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Day light Savings Time
Daylight Savings Time is something we all have grown accustom to, in the past the world did not reap the benefits of DST. Daylight Saving Time or (DST) was introduced by Benjamin Franklin in 1784, but a more modern daylight saving time was not proposed until 1895 when George Vernon Hudson, an entomologist from New Zealand, established a proposal for a two-hour daylight saving shift to the Wellington Philosophical Society. After that another conception of daylight saving time has been credited to an English builder, William Willett in 1905, when he presented the idea to set the clocks forward during the summer months, which is why we have these longer bright days we love in the summer where it gets dark at around 8:30 or 9pm.
All modern developed countries adhere the current DST, but some under developed countries do not use it. The difference in sunlight is biggest in the areas that are the furthest away from the equator. Our clocks are set forward in the spring when DST starts in which we lose one hour, and back one hour when DST ends in the fall in which get the hour we lost back. An easy way to remember which way the clock goes, just remember “spring forward, fall back”. If you by chance forget, you will always know when to make the change from your local news and radio stations, and most employers will definitely remind you.
Many countries make use DST to allow better use of the natural sunlight in the evenings. Some believe that DST could lead to fewer road accidents and commuter injuries, by having more daylight during the hours most people are on the roads.
Another benefit of daylight savings time is to reduce the amount of energy used for artificial lighting during the evening hours. However, some studies actually disagree about the ability of DST’s energy savings, while other studies have a positive outcome, it seems obvious that it saves energy because we don’t need to use light lights until 8pm in the spring and summer, as opposed to using lights at 6pm in the fall and winter.
So in conclusion, DST has evolved and has many uses for modern civilization, we need it for several reasons. The next time you need to set your clock forward or back you will know all the benefits it has for you and the world around you.
The System Of Daylight Savings Time
Daylight saving time (DST) is also known as summer time, it is the system of advancing clocks during summer months so that people get up earlier in the morning and experience more daylight in the evening. (This article was brought to you by Michael and Dee Norris Realtors, Norris & Company Realty, LLC. Winter Haven Real Estate, Providing your trusted Real Estate Services for over 20 years).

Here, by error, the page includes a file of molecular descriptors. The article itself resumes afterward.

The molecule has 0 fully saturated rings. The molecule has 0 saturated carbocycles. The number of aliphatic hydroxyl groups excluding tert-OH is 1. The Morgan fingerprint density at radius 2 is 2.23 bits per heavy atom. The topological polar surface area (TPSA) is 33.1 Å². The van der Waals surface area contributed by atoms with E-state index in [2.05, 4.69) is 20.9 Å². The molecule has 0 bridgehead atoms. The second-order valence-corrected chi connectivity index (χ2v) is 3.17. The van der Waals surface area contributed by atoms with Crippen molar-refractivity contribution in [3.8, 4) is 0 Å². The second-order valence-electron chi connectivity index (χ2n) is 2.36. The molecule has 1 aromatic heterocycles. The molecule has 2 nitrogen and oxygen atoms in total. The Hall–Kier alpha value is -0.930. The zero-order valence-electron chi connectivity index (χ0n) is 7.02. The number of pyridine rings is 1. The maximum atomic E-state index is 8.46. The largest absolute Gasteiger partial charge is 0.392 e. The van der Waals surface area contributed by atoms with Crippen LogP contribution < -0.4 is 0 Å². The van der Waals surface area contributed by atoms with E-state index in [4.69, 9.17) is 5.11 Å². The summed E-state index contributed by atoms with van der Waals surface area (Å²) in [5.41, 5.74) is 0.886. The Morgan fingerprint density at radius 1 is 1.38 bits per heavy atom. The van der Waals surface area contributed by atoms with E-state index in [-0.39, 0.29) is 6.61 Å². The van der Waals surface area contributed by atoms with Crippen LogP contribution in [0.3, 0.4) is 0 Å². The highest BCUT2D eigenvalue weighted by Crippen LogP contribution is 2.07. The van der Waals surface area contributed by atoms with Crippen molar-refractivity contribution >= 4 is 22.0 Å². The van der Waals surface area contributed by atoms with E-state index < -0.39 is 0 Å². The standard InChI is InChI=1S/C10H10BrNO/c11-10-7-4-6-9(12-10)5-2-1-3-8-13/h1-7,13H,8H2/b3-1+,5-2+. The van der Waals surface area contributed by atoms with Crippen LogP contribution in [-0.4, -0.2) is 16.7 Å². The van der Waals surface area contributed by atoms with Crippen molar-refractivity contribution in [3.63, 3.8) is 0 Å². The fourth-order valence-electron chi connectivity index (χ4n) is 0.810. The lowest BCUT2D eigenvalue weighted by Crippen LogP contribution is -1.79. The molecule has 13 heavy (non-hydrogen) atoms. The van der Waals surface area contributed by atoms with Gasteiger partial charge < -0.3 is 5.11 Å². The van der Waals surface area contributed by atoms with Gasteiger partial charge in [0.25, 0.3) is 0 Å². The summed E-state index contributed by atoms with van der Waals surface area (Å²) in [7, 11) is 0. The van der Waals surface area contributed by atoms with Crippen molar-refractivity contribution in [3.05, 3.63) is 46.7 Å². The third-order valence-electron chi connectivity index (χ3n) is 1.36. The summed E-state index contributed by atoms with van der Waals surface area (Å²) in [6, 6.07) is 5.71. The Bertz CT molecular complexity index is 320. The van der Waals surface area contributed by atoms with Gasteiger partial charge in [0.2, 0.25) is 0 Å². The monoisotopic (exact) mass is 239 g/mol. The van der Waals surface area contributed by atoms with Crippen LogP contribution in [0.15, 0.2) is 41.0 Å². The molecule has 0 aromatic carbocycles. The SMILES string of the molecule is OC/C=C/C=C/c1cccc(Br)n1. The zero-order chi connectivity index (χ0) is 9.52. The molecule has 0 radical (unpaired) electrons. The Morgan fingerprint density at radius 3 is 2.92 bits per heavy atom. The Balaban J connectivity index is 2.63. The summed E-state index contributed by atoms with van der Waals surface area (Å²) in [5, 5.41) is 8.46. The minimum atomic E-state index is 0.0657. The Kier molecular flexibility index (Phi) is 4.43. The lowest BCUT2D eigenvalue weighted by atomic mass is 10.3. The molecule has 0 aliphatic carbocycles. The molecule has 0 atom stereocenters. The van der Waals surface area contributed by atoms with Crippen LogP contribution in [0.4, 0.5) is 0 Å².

In the United States a one-hour shift occurs at 2:00 A.M. local time, in the spring clocks jump forward from the last moment of 1:59 A.M. standard time to 03:00 DST and that day only has 23 hours, in autumn the clock jumps backward from the last moment of 1:59 A.M. DST to 1:00 A.M. standard time, repeating that hour, and that day has an extra hour making it 25 hours.
Many countries in the northern hemisphere (north of the equator) observe DST, but not all. Daylight saving time is in use between March and April and ends between September and November as the countries return to Standard Time.
In the southern hemisphere (south of the equator) the participating countries start DST between September and November and ends between March and April. Standard time begins in the southern hemisphere between March–April and ends between September–November.
These days clocks are almost always set one hour back or forward, but throughout history there have been several variations, like half adjustment (30 minutes) or double adjustment (two hours), and adjustments of 20 and 40 minutes have also been used. A two-hour adjustment was used in several countries during the 1940s and elsewhere at times.
Daylight saving has caused controversy since it began. Winston Churchill argued that it enlarges “the opportunities for the pursuit of health and happiness among the millions of people who live in this country” and pundits have dubbed it “Daylight Saving Time”. Historically, retailing, sports, and tourism interests have favored daylight saving, while agricultural and evening entertainment interests have opposed it, and its initial adoption had been prompted by energy crisis and war. (This article was brought to you by Michael and Dee Norris Realtors, Norris & Company Realty, LLC. Winter Haven Real Estate, Providing your trusted Real Estate Services for over 20 years).
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